Burke is likely to struggle most finishing in traffic, where the big men down low are a lot less forgiving in the pros. He'll need to find his floater and develop better touch in the paint, but there's just too much opportunity for Burke in 2013-14. He should put up enough stats as a rookie to earn a spot on the first team.
Second Team: C.J. McCollum, Portland Trail Blazers
Points per game: 10.8
Rebounds per game: 2.2
Assists per game: 3.6
Field-goal percentage: .415
Three-point percentage: .366
C.J. McCollum's chances at All-Rookie First Team took a hit when the Blazers signed Mo Williams, but it shouldn't keep him off the floor. Portland's biggest weakness last season was its bench, and it could use all the offensive firepower that McCollum packs.
His role will be to enter a game and put points on the board, which happens to be his core strength. McCollum can generate instant offense on and off the ball.
With Damian Lillard, Wesley Matthews and Mo Williams cemented into the rotation, it's unclear how much McCollum will be used right away. But McCollum should put up numbers in whatever time he's given, as he's the most polished scorer in the rookie class.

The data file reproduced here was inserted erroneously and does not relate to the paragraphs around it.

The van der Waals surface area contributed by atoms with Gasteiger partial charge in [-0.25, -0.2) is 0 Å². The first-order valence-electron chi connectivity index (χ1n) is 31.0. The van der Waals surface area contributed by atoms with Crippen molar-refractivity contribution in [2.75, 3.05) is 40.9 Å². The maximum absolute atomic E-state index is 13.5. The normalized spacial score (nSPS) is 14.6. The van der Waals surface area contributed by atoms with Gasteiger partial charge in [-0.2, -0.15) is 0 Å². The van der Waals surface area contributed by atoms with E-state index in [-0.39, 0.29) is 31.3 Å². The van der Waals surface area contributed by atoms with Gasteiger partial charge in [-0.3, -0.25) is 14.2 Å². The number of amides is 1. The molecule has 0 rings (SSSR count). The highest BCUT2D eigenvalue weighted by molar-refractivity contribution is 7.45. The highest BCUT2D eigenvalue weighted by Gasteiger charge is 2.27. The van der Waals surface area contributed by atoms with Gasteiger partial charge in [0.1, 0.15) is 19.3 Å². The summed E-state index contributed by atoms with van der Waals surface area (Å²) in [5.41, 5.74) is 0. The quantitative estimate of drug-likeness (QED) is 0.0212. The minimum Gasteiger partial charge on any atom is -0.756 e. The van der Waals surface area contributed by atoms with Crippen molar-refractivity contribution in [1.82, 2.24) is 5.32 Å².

Second Team: Anthony Bennett, Cleveland Cavaliers
Points per game: 8.8
Rebounds per game: 5.3
Assists per game: .8
Field-goal percentage: .453
Three-point percentage: .308
Though you'd typically expect the No. 1 pick to earn a spot on the All-Rookie First Team, Anthony Bennett will have to overcome some obstacles that could delay his NBA impact. After undergoing surgery on his shoulder prior to the combine, Bennett missed summer league and his first chance to experience professional competition.
He'll also have to fight off veteran players for minutes. Bennett has Tristan Thompson, Earl Clark, Anderson Varejao, Tyler Zeller and Andrew Bynum all loaded into the frontcourt.
He's still likely to make electrifying open-floor plays and knock down spot-up jumpers. Personally, I think the Cavs should give him time at the 3, where his speed, explosiveness and strength could overwhelm.
But with win-now aspirations, the Cavs are likely to take it slow with their prized new rookie.
Second Team: Otto Porter, Washington Wizards
Points per game: 9.2
Rebounds per game: 4.8
Assists per game: 2.7
Field-goal percentage: .448
Three-point percentage: .335